RIF vs. Global Engineering

The economy is bad. Your company considers a reduction-in-force (RIF). Geographically, how to do it?

Sort sale regions by anticipated rebound speed. Infra-structure and employees spin up slowly. If a company’s capacity is not ready, it will miss the rebound, a one-time chance.

Middle managers instinctively protect home-base and therefore RIF evenly, like peanut-butter. The economy, however, never recovered evenly. Peanut-buttered previously, the company is ill prepared for the faster regions and wastes capacity elsewhere. Darwinian result ensues; wrong decision leads to non-competitiveness.

If your company did it wrong, seek employment elsewhere. You will have to in several years.

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3 Responses to RIF vs. Global Engineering

  1. Fan says:

    I have asked this multiple times to people but have never got a convincing answer, may by you have a good answer.
    Why is RIF not used by companies as the last option when it comes to cost reduction. After all for technology companies employees are the real asset who provide great value. There are other ways to cut costs, salary reduction could be one such measure. Salary cuts bring immediate relief in terms of costs, as compared to RIF, where there is an upfront cost involved.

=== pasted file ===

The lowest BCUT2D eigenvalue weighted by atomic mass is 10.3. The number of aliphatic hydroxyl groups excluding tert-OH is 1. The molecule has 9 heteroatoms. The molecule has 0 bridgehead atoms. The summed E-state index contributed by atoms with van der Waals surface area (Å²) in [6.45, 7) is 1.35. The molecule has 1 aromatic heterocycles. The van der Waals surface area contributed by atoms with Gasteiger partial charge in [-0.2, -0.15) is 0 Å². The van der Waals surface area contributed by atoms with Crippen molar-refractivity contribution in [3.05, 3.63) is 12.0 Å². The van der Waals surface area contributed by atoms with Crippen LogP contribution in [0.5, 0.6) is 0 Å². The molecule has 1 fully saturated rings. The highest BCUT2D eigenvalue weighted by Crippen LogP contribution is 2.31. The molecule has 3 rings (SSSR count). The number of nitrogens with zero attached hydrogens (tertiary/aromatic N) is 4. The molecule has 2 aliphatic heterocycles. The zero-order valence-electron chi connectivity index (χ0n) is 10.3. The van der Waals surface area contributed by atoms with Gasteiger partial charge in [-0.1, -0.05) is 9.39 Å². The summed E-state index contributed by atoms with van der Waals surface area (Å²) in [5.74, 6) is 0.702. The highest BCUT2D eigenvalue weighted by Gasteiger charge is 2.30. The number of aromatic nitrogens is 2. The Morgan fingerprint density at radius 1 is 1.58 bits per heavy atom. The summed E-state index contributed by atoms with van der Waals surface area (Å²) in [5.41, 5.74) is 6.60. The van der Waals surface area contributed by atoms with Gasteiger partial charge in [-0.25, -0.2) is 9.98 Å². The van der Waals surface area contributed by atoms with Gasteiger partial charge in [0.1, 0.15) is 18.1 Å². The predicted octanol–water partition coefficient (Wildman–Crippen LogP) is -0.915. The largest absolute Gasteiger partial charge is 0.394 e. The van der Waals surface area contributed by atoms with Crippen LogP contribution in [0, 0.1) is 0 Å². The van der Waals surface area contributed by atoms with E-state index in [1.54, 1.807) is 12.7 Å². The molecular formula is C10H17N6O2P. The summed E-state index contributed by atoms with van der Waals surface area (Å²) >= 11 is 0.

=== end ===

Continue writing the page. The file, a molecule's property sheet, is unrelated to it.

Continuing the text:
People will not quit because of small salary cuts since the market outside is doing even worse. So is it not better to take salary cut than to lose job.
    The employees are still available when the downturn is over and you are in better shape to take the challenge. Moreover, with salary cut the drop in employee morale is not as much as compared to job cuts. Since the time RIF’s are announced and till the time they are completed, most of the employees are worried and productivity does take a dip.
    Please share your thoughts Sin-Yaw.

  2. Sin-Yaw Wang says:

    For most high-tech, or software, companies, payroll is just about the only thing a company can do for the short-term. Other things, such as debt restructuring, business processes changes, real estate consolidation, out-sourcing/off-shoring, etc. all have a delayed effect.

    Pay-cut v. RIF is a classic debate. Managerial wisdom typically favors RIF, since pay-cut tends to lose your top talents and RIF not.

  3. Fan says:

    Agreed Sin-Yaw, but given the current economic scenario, talent loss due to pay-cuts is pretty much ruled out.
    Ah, HP seems to have taken the pay-cut way to solve the problem : http://www.theregister.co.uk/2009/02/19/hp_pay_cuts/

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